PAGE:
Today we publish the fourth and final finalist of The Texas Observer’s 2013 short story contest, judged by Dagoberto Gilb. Throughout September we’ve been publishing the contest’s finalists, one per week, leading up to the winning story, which will appear in the Observer’s October Books Issue and online early next month, along with a roll call of honorable-mention entries. In case you missed them, our first finalist was Dini Karasik’s story “Amalia on the Border”; the second was “Fire in Galveston,” by Ken Wheatcroft-Pardue; and the third was “Three Stories of Prosperity” from Dinah Cox.
This week’s finalist is Belinda Acosta’s “Birth and Afterbirth,” a gripping and graphic narrative about fear, alienation, and identity.
Birth and Afterbirth
4:32a.m.¡Pendeja! No one told her to push me out. No one told her to play Pandora. Does she think hope is going to fly out next from down there? I was fine, quietly eating her up. But now I’m outside her, hot and slick from hiding deep inside. I came from the squishy place between her legs, slid down the tub and stopped at the drain. The faucet drips in my ear. There’s no umbilical cord to connect us but I’ve come from her. It’s true.
She hangs her head over the edge of the tub and rakes her fingers through her damp hair, then finally lifts her head to take a look. She can’t decide what horrifies her more: The approximation of a face pressed into my translucent head? The crimped nose? The colorless lips? I can see she’s horrified because my eyes are open and see everything, though it shouldn’t be possible. Nothing about me should be possible.
She takes in my puny arms and twisted stumps of legs, my waxy torso crooked to the left. The ribs are visible and beneath them is my heart, a fleshy dab that looks as if it was squeezed from a tube. It shudders so frantically, tears bloom in her eyes. She looks at me and wonders if she’s crazy. I look back at her. We both know she’s not.
5:05a.m. She covers me with a sheet. (Is that any way to treat me, after all this time we’ve been together?) Her innards groan and worry buzzes in her head.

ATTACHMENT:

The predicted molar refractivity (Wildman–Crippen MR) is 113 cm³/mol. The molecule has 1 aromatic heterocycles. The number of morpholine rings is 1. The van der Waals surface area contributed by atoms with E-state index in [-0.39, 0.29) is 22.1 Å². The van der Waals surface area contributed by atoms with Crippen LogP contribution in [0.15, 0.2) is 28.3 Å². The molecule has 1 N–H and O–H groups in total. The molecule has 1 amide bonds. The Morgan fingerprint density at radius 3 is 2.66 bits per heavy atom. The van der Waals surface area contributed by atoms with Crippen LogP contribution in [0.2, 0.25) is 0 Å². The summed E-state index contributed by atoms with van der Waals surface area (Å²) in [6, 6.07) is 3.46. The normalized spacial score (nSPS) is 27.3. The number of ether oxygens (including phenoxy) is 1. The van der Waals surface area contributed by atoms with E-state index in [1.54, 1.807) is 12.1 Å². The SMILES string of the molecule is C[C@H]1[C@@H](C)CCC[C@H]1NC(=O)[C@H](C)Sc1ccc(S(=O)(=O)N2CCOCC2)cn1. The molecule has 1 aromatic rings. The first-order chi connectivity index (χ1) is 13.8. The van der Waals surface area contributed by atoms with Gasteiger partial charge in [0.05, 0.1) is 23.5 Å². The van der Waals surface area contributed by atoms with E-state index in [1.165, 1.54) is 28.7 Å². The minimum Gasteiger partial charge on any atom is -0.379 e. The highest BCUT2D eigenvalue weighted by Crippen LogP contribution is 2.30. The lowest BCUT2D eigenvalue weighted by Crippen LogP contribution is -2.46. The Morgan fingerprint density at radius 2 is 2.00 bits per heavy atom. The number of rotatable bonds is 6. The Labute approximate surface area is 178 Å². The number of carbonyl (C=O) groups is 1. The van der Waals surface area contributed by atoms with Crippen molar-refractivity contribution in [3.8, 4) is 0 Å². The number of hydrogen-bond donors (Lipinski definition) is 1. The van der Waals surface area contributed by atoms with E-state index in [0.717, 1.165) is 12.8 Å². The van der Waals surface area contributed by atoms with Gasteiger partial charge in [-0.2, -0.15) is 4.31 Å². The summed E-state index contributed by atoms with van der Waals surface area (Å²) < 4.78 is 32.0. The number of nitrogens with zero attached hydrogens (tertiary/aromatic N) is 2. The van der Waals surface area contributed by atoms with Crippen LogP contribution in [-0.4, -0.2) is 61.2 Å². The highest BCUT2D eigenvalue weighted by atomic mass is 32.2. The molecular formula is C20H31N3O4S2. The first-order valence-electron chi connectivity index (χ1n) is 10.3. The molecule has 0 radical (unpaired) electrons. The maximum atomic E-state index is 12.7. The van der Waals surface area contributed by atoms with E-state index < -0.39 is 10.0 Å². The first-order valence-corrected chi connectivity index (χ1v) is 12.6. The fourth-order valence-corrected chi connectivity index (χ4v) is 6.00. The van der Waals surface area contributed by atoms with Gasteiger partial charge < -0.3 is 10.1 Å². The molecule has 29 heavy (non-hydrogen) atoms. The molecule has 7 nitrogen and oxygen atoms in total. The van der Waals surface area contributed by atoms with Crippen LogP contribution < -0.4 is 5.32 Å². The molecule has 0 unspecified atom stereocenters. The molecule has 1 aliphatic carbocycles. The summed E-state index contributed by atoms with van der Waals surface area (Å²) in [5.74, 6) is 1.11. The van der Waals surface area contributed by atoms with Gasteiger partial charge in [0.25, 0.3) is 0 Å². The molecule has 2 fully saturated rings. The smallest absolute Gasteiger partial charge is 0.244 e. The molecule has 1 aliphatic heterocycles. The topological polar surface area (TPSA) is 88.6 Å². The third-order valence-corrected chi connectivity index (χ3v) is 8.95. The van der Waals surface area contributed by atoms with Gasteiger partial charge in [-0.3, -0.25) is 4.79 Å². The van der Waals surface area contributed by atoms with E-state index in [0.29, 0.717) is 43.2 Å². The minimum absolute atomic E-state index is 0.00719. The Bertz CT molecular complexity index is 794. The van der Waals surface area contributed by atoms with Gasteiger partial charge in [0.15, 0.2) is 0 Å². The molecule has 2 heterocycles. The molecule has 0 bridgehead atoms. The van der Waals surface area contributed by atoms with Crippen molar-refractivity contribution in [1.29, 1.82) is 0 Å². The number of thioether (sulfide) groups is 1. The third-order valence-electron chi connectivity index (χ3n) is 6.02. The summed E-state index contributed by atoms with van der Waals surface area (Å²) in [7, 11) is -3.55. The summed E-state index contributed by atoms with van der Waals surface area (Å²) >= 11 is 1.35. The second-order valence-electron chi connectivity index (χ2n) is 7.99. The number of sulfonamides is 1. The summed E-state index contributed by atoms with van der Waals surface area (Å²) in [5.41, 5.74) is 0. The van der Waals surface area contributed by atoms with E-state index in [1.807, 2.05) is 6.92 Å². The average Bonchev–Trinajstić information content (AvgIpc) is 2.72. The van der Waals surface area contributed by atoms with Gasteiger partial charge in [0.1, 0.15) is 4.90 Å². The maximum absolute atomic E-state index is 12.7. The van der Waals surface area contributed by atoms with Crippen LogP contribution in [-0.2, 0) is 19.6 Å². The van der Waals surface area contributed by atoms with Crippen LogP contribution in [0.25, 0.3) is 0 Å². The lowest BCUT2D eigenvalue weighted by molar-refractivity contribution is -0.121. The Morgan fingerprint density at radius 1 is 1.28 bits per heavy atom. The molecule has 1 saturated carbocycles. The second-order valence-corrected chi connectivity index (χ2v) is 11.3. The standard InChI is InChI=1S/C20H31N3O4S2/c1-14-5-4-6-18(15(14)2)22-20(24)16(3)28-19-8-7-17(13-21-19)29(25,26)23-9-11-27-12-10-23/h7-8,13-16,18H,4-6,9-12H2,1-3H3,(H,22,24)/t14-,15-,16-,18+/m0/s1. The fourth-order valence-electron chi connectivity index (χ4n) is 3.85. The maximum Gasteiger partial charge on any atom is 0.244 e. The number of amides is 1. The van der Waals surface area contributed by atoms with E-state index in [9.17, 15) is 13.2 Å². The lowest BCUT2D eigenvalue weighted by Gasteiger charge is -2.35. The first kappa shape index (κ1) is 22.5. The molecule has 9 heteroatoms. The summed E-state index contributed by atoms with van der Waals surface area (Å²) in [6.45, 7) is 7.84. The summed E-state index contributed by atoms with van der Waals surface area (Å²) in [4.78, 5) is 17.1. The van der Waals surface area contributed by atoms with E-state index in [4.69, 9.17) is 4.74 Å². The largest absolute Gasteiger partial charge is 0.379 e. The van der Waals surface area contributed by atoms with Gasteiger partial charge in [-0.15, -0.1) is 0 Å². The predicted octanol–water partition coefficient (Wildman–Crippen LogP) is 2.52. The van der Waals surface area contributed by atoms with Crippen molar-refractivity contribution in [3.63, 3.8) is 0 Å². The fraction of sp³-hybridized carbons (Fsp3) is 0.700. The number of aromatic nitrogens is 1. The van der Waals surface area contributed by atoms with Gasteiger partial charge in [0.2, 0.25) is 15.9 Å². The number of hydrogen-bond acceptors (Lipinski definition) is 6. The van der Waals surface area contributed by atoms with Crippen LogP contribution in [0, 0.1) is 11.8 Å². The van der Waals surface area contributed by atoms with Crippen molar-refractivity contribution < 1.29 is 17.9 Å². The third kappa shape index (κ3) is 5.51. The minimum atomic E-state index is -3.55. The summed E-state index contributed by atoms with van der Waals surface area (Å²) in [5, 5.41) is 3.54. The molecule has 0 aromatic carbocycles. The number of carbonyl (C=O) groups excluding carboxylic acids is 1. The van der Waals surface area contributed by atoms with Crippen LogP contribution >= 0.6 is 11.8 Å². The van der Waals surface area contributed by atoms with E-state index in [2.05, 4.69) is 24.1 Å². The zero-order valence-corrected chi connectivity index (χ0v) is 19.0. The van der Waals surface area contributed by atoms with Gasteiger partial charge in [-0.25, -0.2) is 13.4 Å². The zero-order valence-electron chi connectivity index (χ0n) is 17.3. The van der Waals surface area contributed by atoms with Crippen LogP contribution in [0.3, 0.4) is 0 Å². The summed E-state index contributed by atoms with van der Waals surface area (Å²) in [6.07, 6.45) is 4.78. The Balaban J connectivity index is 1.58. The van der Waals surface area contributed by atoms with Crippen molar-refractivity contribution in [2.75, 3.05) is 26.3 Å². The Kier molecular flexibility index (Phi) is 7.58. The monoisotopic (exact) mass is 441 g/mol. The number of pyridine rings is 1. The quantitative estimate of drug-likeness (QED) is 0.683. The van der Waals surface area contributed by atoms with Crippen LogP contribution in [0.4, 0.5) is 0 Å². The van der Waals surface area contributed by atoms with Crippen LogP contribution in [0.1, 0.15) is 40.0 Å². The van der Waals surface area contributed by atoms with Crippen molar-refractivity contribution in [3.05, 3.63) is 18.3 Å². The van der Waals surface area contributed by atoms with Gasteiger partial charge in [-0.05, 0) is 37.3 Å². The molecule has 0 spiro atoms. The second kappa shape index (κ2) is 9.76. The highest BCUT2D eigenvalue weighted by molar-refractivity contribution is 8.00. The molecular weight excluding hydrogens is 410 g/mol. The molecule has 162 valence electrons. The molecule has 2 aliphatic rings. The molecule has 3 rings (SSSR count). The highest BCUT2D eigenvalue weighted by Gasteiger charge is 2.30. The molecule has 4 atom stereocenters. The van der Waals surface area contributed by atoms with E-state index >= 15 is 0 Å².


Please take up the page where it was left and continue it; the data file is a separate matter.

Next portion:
She once watched a midwife deliver a baby, then massage the mother’s belly to loosen the placenta. When it came the midwife examined it to make sure it was whole. Nothing of me can be left behind, she thinks, fretfully kneading her abdomen. She stuffs a towel between her legs, pulls her black hair into a chongo, then limps into the kitchen. The dogs hover near her bare legs, two saggy-faced mutts built for hunting but serving no other purpose than to eat, shit, and bark when they sense something out of the ordinary. She shoos the dogs onto the porch. They yap at the screen door but finally hunker down, jowls drooping over their dusty paws, eyes wide.
When she finally decides to touch me, she’s surprised by my weight. My head is heavy in her hand. She sees that it would be easy to poke her thumbnail through my scalp, hot and tight like a blister, and drain the murky fluid inside. But she’s careful with me, sets me on the kitchen table, naked on the sheet like brisket on butcher paper, and she sits down and wonders.
The obvious explanations don’t work. She hasn’t been with a man since she came from Omaha to her grandmother’s house here in South Texas. La Miss Pensive Pendeja was sent here to do the business of tilling under the debris of a life lived too long. (The rest of the world calls her Paulina, but she’ll always be La Pendeja to me.) She came to Texas a few months after they’d cut her open. The cyst they took from her was unusual, made of hair, bone and teeth. A scrambled baby. The doctor said it was a twin that never developed. It twisted Paulina’s head, thinking about this other version of herself, carried unknown to her until it started its shapeless, fanatic growth. It had eaten both ovaries before it was finally detected, and by then it was too late. Pobrecita Paulina. No mess of Meskin kids for her. She thought of herself as a freak, even before the cyst-twin came. She thought it way back when she was just a little Meskin girl among the sea of blond faces, bullied by doubts that made her little lip quiver. And when the day finally came when she dryly thought, “Maybe I am stupid, maybe I don’t belong here, maybe I am crazy,” it was my doing to turn “Maybe” into “Yes.”
I want her to think that now. But it’s not working with me outside her like this.
6:40a.m. Sunlight creeps under her eyelids and she blinks. She wishes there were some neighbors close by, but there is no one. It’s just her and the dogs and me. Isolation never used to scare her. She learned to hide in it when she got tired of trying to make sense of herself in the world. She closes her eyes and drifts toward sleep, but the gurgling in my throat startles her. She sits up and goes to change the sodden towel between her legs. The blood that comes from her is black and smells like pennies.